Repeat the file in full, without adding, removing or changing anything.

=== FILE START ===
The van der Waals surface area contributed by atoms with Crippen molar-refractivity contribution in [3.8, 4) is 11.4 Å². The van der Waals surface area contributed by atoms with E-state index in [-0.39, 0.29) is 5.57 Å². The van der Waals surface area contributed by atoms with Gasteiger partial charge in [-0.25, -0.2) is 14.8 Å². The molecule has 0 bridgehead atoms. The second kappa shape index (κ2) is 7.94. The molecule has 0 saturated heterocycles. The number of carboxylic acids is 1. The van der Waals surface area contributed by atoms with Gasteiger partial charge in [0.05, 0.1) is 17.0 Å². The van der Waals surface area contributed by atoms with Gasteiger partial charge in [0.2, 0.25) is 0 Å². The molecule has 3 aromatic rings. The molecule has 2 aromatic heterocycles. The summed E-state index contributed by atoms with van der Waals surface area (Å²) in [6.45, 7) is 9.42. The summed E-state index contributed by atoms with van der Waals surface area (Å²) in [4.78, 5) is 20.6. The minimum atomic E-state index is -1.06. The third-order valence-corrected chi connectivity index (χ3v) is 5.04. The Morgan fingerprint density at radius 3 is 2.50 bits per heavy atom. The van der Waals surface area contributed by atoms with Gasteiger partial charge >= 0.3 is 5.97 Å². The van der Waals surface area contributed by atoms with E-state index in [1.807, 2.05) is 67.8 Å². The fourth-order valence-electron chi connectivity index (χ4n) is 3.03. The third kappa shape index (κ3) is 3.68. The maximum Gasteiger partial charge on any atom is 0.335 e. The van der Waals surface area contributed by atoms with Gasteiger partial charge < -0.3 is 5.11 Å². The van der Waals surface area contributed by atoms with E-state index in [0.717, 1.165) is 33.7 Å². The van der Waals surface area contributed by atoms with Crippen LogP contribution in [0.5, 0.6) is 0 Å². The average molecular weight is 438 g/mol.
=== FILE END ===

The van der Waals surface area contributed by atoms with Crippen molar-refractivity contribution in [3.8, 4) is 11.4 Å². The van der Waals surface area contributed by atoms with E-state index in [-0.39, 0.29) is 5.57 Å². The van der Waals surface area contributed by atoms with Gasteiger partial charge in [-0.25, -0.2) is 14.8 Å². The molecule has 0 bridgehead atoms. The second kappa shape index (κ2) is 7.94. The molecule has 0 saturated heterocycles. The number of carboxylic acids is 1. The van der Waals surface area contributed by atoms with Gasteiger partial charge in [0.05, 0.1) is 17.0 Å². The van der Waals surface area contributed by atoms with Gasteiger partial charge in [0.2, 0.25) is 0 Å². The molecule has 3 aromatic rings. The molecule has 2 aromatic heterocycles. The summed E-state index contributed by atoms with van der Waals surface area (Å²) in [6.45, 7) is 9.42. The summed E-state index contributed by atoms with van der Waals surface area (Å²) in [4.78, 5) is 20.6. The minimum atomic E-state index is -1.06. The third-order valence-corrected chi connectivity index (χ3v) is 5.04. The Morgan fingerprint density at radius 3 is 2.50 bits per heavy atom. The van der Waals surface area contributed by atoms with Gasteiger partial charge >= 0.3 is 5.97 Å². The van der Waals surface area contributed by atoms with E-state index in [1.807, 2.05) is 67.8 Å². The fourth-order valence-electron chi connectivity index (χ4n) is 3.03. The third kappa shape index (κ3) is 3.68. The maximum Gasteiger partial charge on any atom is 0.335 e. The van der Waals surface area contributed by atoms with Gasteiger partial charge < -0.3 is 5.11 Å². The van der Waals surface area contributed by atoms with E-state index in [0.717, 1.165) is 33.7 Å². The van der Waals surface area contributed by atoms with Crippen LogP contribution in [0.5, 0.6) is 0 Å². The average molecular weight is 438 g/mol.